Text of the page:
Wednesday, August 7, 2013

Wild West Relay - Part 2 - Lessons

While I have done relay races like the Wild West Relay many times, this is my first time “captain-ing” a team. While we got every runner where they needed to be and ran a great race, I still learned a lot of things to do better next time. Some of these things are more applicable to the Wild West Relay, but many of them I think could be used in any large team relay race.


Water: For our vehicle we found that 7 gal water / vehicle was just barely sufficient. 10 gal would have been better. There are a decent number of exchanges where you can fill individual water bottles and we did not do a very good job using these opportunities

Delegate creative stuff:  shirts, vehicle decoration, etc. It would have been fun to have shirts and decorate the vehicles. I did not have the time or creativity to do this.

Light-up slap bracelet: One of our runners brought a red-blinking slap bracelet. It satisfied the race requirement to have a red blinking light. But what really made it great was that it made it easy to find our in the dark.

Van Exchange 18: This one is unique to the Wild West Relay. You need to have a good link-up plan for this exchange. One idea would be walkie-talkies. Most of the time walkie-talkies would not have been that useful. Cell coverage was generally decent. However, there at Exchange 18 there was no cell coverage, it was dark and the inactive vans were parked way in the back (near where you could sleep) will the incoming active vans were parked up front. An easier idea than walkie-talkies would be to choose a link-up place (based on Google Earth) before-hand.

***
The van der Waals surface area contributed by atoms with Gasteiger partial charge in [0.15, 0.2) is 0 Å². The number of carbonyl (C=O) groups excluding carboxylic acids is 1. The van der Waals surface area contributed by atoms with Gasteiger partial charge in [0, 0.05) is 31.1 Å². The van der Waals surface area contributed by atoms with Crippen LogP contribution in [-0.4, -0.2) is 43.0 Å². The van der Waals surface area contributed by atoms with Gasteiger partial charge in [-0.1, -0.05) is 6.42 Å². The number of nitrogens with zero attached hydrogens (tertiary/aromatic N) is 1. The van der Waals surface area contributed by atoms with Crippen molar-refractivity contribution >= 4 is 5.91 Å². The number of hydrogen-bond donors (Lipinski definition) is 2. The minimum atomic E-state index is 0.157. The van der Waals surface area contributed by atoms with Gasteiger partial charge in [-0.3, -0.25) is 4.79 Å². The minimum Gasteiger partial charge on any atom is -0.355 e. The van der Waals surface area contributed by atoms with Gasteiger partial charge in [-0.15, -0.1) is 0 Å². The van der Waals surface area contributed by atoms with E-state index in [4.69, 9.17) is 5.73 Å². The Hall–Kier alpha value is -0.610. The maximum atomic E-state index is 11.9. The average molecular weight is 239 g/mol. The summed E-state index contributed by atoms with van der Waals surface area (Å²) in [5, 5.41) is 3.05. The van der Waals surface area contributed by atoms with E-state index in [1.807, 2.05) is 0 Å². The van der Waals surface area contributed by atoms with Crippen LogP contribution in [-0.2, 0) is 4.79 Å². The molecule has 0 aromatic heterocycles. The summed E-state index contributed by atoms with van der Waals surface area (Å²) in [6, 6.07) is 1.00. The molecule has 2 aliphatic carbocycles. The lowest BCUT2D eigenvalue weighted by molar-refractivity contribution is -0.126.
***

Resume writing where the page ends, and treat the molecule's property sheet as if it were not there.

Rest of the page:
Our team did stumble on some good ideas as well

Calculating splits: One of our runners who had more experience in these types of relays deducted the factors that the WWR used to calculate our total times. We plugged this into a spreadsheet to calculate our runner’s splits. The split calculations were invaluable to predicting when the inactive van had to wake up. We found it was best to set the alarm 45-60 min prior. The predictions, while not always accurate for individual legs, were very accurate overall. We finished with 7 minutes of our predicted time. We would were occasionally off by as many as 20 minutes, but it always came back to close to even.

These factors were:

Leg Difficulty Rating
10k Split Factor
Very Hard

Hand roller: the hand roller that one of our runners brought was great for working out the leg muscles while waiting around. For the situations of this relay a foam roller is not quite as useful as a hand roller which can be used in the van or while standing.

Chevy Suburban: We were a van short, so we rented a Chevy Suburban. This is an excellent relay vehicle. It had ample room for six people and gear. Aside from a 15-passenger van this is the most popular vehicle that I saw on the course.

General observations
Short Legs: For legs less than 4-5 miles it is best just to drive to the end to give the next runner time to warm-up and use the bathroom.

·         Avocado & cream cheese sandwiches are amazing
·         Sweets were not particularly popular. We brought cookies and brownies. Neither went very fast.

Wildlife and Dirt: Van No. 1 gets all of the dirt roads and animal sightings. I was jealous. Next year.

Photo: Ynke

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